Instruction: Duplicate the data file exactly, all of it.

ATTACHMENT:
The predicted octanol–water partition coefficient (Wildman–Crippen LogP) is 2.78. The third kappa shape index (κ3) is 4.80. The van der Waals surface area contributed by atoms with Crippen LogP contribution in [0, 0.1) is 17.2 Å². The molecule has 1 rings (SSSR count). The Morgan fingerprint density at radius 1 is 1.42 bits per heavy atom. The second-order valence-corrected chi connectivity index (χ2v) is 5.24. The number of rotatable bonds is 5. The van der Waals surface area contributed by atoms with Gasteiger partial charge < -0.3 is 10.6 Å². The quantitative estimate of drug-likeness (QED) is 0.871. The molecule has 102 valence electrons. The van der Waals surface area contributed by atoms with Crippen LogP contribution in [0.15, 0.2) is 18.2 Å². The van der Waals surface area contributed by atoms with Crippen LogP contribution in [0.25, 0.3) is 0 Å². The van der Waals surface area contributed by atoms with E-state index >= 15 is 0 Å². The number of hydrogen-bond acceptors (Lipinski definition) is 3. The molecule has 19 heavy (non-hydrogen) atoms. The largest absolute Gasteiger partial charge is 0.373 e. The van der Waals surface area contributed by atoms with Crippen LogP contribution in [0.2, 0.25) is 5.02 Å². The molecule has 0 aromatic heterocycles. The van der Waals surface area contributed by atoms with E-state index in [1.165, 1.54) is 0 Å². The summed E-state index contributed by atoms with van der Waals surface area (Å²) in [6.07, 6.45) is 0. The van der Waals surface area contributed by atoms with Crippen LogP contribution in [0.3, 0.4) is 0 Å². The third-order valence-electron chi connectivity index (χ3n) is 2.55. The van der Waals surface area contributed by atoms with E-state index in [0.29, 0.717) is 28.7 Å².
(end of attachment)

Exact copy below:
The predicted octanol–water partition coefficient (Wildman–Crippen LogP) is 2.78. The third kappa shape index (κ3) is 4.80. The van der Waals surface area contributed by atoms with Crippen LogP contribution in [0, 0.1) is 17.2 Å². The molecule has 1 rings (SSSR count). The Morgan fingerprint density at radius 1 is 1.42 bits per heavy atom. The second-order valence-corrected chi connectivity index (χ2v) is 5.24. The number of rotatable bonds is 5. The van der Waals surface area contributed by atoms with Gasteiger partial charge < -0.3 is 10.6 Å². The quantitative estimate of drug-likeness (QED) is 0.871. The molecule has 102 valence electrons. The van der Waals surface area contributed by atoms with Crippen LogP contribution in [0.15, 0.2) is 18.2 Å². The van der Waals surface area contributed by atoms with Crippen LogP contribution in [0.25, 0.3) is 0 Å². The van der Waals surface area contributed by atoms with E-state index >= 15 is 0 Å². The number of hydrogen-bond acceptors (Lipinski definition) is 3. The molecule has 19 heavy (non-hydrogen) atoms. The largest absolute Gasteiger partial charge is 0.373 e. The van der Waals surface area contributed by atoms with Crippen LogP contribution in [0.2, 0.25) is 5.02 Å². The molecule has 0 aromatic heterocycles. The van der Waals surface area contributed by atoms with E-state index in [1.165, 1.54) is 0 Å². The summed E-state index contributed by atoms with van der Waals surface area (Å²) in [6.07, 6.45) is 0. The van der Waals surface area contributed by atoms with Crippen LogP contribution in [0.3, 0.4) is 0 Å². The third-order valence-electron chi connectivity index (χ3n) is 2.55. The van der Waals surface area contributed by atoms with E-state index in [0.29, 0.717) is 28.7 Å².